With the capture of Montreal by General Richard Montgomery and the presence of Colonel Benedict Arnold’s force of 600 men on the Plains of Abraham, Britain’s foothold in Canada had dwindled to about one square mile, the area within the mighty walls of Quebec City. Now the defenses of that fortress would be tested by a band of determined Americans.
The city they planned to assault is in one of the more beautiful locations in North America. Quebec City sits high on a promontory about 300 feet above the confluence of the St. Lawrence and St. Charles Rivers. In 1775, it was comprised of a Lower Town filled with wharves, warehouses, and small houses and an Upper Town nestled behind the massive ramparts of Quebec. A sheer face of granite rose from the river to Upper Town. Immediately in front of the city walls was a large area of fields used for cattle grazing called the Plains of Abraham, named after a French fisherman who owned the area in the 1600s. It was here that French General Louis-Joseph Montcalm was defeated by British General James Wolfe in 1759, thus losing the city during the French and Indian War.
Soon after arriving at Quebec City, Arnold boldly issued a demand to the inhabitants of the city to surrender or face an assault by the Americans. The Canadians took a quick look at Arnold’s force in their thread bare clothing, without any artillery, and looking half starved, and decided they would take their chances with his threatened attack.
Realizing his bluff had failed, Arnold tried to establish a siege around Quebec, but his force was too small, and the siege was ineffective. Finally, on November 19, Arnold lifted the siege and moved his men twenty miles upstream to Pointaux- Trembles to await Montgomery and his contingent fresh from their conquest of Montreal. Coincidentally, that same day British General Guy Carleton landed on the wharves of Quebec and began to plan his defense of the city.
On December 2, Montgomery arrived at Quebec with captured British clothing and supplies for Arnold’s cold and hungry men, ten artillery pieces, but with only 500 additional soldiers. He had left a detachment in Montreal, and many men had already started for home when their enlistments expired. Between the two groups, there were now about 1,100 Americans available for service facing Carleton’s force of 1,800 Canadian militiamen and British regulars.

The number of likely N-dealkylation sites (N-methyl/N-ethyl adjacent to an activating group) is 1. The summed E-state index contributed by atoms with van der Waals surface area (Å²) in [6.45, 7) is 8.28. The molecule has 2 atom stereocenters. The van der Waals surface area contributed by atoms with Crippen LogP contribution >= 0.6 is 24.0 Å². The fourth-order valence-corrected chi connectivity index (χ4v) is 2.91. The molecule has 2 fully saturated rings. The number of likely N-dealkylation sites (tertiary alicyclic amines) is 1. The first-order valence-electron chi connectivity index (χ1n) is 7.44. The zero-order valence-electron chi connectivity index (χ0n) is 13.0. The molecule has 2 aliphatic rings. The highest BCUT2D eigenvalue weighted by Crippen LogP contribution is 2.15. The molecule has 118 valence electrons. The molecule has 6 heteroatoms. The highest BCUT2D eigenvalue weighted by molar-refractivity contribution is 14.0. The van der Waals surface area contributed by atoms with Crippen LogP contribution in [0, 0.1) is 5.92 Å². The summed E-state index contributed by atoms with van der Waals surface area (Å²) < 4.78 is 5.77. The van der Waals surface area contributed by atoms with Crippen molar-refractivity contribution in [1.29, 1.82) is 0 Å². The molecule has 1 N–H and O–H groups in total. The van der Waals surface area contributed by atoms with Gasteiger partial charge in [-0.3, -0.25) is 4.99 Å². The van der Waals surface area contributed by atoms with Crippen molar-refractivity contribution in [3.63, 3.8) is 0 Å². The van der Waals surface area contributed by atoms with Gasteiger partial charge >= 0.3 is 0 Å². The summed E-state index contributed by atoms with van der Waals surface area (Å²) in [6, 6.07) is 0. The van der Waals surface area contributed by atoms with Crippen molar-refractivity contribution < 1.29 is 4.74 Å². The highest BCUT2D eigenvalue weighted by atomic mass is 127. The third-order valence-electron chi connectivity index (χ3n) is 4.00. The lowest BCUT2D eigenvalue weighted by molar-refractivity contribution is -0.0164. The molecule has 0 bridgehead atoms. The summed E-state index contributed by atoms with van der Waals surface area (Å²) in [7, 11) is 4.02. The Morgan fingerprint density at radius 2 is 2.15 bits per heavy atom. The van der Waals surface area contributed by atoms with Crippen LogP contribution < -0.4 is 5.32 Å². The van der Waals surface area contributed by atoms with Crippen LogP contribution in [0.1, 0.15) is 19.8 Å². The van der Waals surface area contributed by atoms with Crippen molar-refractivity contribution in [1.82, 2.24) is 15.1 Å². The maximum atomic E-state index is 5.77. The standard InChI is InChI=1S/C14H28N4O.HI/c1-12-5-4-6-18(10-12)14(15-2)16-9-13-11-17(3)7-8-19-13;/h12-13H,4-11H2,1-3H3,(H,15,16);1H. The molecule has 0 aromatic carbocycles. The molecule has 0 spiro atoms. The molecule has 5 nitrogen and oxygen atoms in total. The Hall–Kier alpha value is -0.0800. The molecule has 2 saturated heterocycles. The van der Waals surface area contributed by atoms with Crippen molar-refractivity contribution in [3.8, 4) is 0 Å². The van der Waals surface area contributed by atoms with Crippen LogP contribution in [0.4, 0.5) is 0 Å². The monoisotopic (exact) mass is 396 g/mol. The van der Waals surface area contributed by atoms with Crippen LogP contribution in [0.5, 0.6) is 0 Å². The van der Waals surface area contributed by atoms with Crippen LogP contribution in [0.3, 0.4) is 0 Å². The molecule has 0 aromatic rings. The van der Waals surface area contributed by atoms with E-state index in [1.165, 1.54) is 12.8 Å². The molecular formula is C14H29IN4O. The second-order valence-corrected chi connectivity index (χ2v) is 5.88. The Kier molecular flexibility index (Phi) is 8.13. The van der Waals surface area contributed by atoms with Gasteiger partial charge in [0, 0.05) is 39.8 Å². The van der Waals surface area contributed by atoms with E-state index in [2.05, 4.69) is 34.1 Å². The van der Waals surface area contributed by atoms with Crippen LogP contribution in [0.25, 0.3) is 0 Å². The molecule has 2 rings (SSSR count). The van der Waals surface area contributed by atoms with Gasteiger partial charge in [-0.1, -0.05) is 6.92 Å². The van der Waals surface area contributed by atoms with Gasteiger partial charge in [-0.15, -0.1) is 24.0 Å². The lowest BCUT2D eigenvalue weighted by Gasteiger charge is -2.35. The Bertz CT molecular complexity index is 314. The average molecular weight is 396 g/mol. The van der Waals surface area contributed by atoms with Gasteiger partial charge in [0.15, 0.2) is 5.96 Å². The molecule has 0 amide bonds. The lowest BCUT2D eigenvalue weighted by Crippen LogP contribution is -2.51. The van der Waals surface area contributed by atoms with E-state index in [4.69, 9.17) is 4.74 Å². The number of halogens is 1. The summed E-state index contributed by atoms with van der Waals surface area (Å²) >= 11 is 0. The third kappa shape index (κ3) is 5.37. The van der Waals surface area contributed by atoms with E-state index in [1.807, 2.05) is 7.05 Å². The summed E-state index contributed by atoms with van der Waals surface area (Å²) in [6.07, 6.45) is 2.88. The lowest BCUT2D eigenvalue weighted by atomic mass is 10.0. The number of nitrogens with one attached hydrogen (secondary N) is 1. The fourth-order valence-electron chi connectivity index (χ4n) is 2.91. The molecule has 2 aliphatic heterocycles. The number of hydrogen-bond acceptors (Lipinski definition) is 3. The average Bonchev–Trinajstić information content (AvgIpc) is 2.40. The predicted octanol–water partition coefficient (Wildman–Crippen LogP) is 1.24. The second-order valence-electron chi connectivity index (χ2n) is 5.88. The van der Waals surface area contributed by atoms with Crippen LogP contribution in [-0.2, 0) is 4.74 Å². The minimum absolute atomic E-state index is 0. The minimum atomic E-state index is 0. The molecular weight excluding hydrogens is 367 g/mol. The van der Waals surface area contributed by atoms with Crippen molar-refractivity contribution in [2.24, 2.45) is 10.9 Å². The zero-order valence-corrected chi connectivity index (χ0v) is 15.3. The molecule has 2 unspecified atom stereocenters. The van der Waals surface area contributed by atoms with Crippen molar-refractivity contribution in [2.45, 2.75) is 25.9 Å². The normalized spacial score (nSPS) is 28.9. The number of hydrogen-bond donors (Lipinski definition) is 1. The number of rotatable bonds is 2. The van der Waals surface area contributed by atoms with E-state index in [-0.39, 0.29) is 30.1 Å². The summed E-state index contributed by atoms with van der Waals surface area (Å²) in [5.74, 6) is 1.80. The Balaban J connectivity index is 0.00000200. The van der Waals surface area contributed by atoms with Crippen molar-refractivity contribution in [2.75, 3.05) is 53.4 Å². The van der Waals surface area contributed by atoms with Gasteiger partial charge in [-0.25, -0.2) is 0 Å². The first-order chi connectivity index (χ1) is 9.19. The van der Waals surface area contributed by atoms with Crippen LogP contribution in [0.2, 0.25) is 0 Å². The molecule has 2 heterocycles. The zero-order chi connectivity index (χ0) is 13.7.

For a second time, the Americans commenced a siege of Quebec, but Montgomery knew a protracted, passive siege was not a viable option because the enlistments of most of the remaining men expired at midnight on December 31, just a few weeks away. Almost immediately, Montgomery sent a letter to Carleton demanding he surrender the city. Carleton, disdainful of the Americans and considering them a traitorous rabble, refused to even read Montgomery’s correspondence.
Consequently, on December 9, American artillery pieces began a bombardment of Quebec in the hopes of persuading Carleton to change his mind. However, the cannons in Montgomery’s command were too few and too small to make a dent in the immense city walls. Moreover, Carleton had four times as many pieces of artillery, protected by stone ramparts, firing back at the American guns. The artillery duel was short lived, and, by Christmas Eve, several American artillery pieces had been silenced by British shells. To preserve his remaining guns, Montgomery ordered them to the rear.
The simple reality was that the American army had arrived at Quebec under armed and undermanned, especially in terms of the heavy artillery needed to breach Quebec’s massive ramparts. They had not planned the expedition well and had been a bit too optimistic when assessing their chances at taking Quebec. Now, they could neither batter down the walls nor effectively lay siege to the city.
Montgomery had two choices remaining: he could either order a retreat back to Montreal and await reinforcements from the colonies or try a desperate assault on the city and take it by storm before their men left for home on December 31. Neither option was all that good, but Montgomery knew they had traveled too far, and the goal was too important, to turn back.
Next week, we will discuss the assault on Quebec City.
Until next time, may your motto be “Ducit Amor Patriae”, Love of country leads me.
Tom Hand, a former Richmond Hill resident, is a West Point graduate and Army veteran. See more at www.americanacorner. com.